Introduction: One thing that you will hear, over and over again, as you research iguana care, is that "iguanas are not easy care pets". Why is that? After all, other popular pets, such as dogs, cats, and fish, aren't nearly so difficult. What is it about iguanas that makes caring for them such hard work? Well, the biggest factor is this: iguanas, like other reptiles and amphibians, are dependent upon their environment for a wide variety of things that easier care pets such as mammals can get from other sources. They get heat from their environment. Their bodies use certain wavelengths of light in the environment to aid in their metabolism and body chemistry. They are very well adapted to their natural environment (warm, fairly humid places), which is usually extremely different from the captive environment in which they find themselves. What this means is that, unless you can create an environment for them that provides these things that they need, they will suffer, become ill, and maybe even die. Understanding your iguana's needs before you create a habitat for it is very important. Having said that, just what are an iguana's basic habitat needs?
Size: It is important for new iguana owners to realize that a properly cared for adult iguana will be LARGE - up to 6 feet long! Contrary to the common misconception, they are not limited in size by the size of their enclosure. They will continue to grow throughout their lifetimes – quickly at first, and then slowly as they age. A young iguana will outgrow a 55 gallon aquarium in its first year. Before purchasing an iguana, you must be sure you have the resources and space for a large enclosure, or the ability to provide your iguana with free roaming space that still provides all the habitat necessities.
An iguana enclosure should be at least twice the length of the iguana and should be tall. Six feet is the minimum habitat height recommended. Iguanas are arboreal (tree climbing) and feel most comfortable up high. The width of the cage should be at least half your iguana's length. The bigger the cage, the better off your iguana will be. Not only does an inadequately sized enclosure stress an iguana out, but iguanas that are kept in too-small cages injure themselves fighting the cage. Nose wounds and broken claws indicate that the iguana has been scratching at the cage walls or door or rubbing its nose along the glass or screen, trying to find a way out. Cages that are too small also limit the iguana's movement and climbing ability. Weakness in the muscles often results from lack of climbing exercise. If you cannot devote a lot of space to a large cage, or provide a lot of free roam space, then you need to consider getting a smaller pet.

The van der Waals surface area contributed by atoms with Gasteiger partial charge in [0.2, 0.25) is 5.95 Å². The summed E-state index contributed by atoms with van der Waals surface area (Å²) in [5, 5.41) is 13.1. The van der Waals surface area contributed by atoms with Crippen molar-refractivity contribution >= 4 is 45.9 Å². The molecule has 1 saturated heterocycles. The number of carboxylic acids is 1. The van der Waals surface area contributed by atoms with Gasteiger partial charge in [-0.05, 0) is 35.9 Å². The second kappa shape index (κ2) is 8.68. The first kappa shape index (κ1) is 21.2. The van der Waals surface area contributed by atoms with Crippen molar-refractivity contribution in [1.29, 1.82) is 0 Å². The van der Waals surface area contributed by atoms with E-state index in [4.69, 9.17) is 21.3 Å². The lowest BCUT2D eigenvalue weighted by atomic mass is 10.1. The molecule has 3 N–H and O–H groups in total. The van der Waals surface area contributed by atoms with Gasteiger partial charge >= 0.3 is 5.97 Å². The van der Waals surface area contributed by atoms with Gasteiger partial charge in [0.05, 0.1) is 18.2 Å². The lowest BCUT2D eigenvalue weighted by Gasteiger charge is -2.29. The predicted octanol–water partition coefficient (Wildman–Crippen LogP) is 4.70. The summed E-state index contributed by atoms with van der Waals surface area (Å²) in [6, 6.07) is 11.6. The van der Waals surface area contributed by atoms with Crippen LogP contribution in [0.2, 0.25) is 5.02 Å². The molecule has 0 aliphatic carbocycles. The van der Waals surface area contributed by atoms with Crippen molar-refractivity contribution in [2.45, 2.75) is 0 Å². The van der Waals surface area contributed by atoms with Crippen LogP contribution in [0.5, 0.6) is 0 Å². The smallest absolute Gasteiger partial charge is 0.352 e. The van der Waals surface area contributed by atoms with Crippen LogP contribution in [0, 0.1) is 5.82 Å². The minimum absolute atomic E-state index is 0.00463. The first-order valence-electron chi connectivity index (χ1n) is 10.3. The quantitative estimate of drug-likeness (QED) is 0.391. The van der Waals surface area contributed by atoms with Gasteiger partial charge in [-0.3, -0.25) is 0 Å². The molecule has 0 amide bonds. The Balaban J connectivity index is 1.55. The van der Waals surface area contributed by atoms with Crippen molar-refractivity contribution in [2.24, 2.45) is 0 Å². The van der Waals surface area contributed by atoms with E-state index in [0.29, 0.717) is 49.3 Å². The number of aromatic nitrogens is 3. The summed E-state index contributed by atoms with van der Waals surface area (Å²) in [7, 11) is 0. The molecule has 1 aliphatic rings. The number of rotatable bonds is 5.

A baby or juvenile iguana does not need a huge enclosure. In fact, a large aquarium makes a fine habitat for small iguanas. Be aware, however, that iguanas grow very quickly, and they will outgrow a large aquarium by the end of their first year. So, it is important that you plan ahead and have a large enclosure ready. In the meantime, the aquarium must have all the same things as the large enclosure: proper lighting, heating and humidity devices, and climbing materials.
The photo below illustrates the size difference between a hatchling iguana and an adult. With proper care, your iguana will reach adult size in as little as 2.5-3 years! Be sure to plan ahead!
Temperature: Since they are from the tropics and are cold-blooded, iguanas need an enclosure that is kept very warm. You must provide a basking spot that is 90-95ºF, and the ambient air temperature surrounding your iguana should be no lower than 80ºF during the day. Inadequately warm temperatures prevent iguanas from properly digesting their food and absorbing nutrients. Growth is stunted and malnutrition results. In addition, an iguana that is kept too cool will be uncomfortable and inactive. Within the habitat, a range of temperatures should be provided so that your iguana can regulate its body temperature by moving back and forth between cooler and warmer areas. Like all other animals, iguanas must have a day/night cycle. This means that you must provide heat at night without the use of lights. Many methods are available for doing so, and are discussed further in the Heating, Lighting and Humidity section.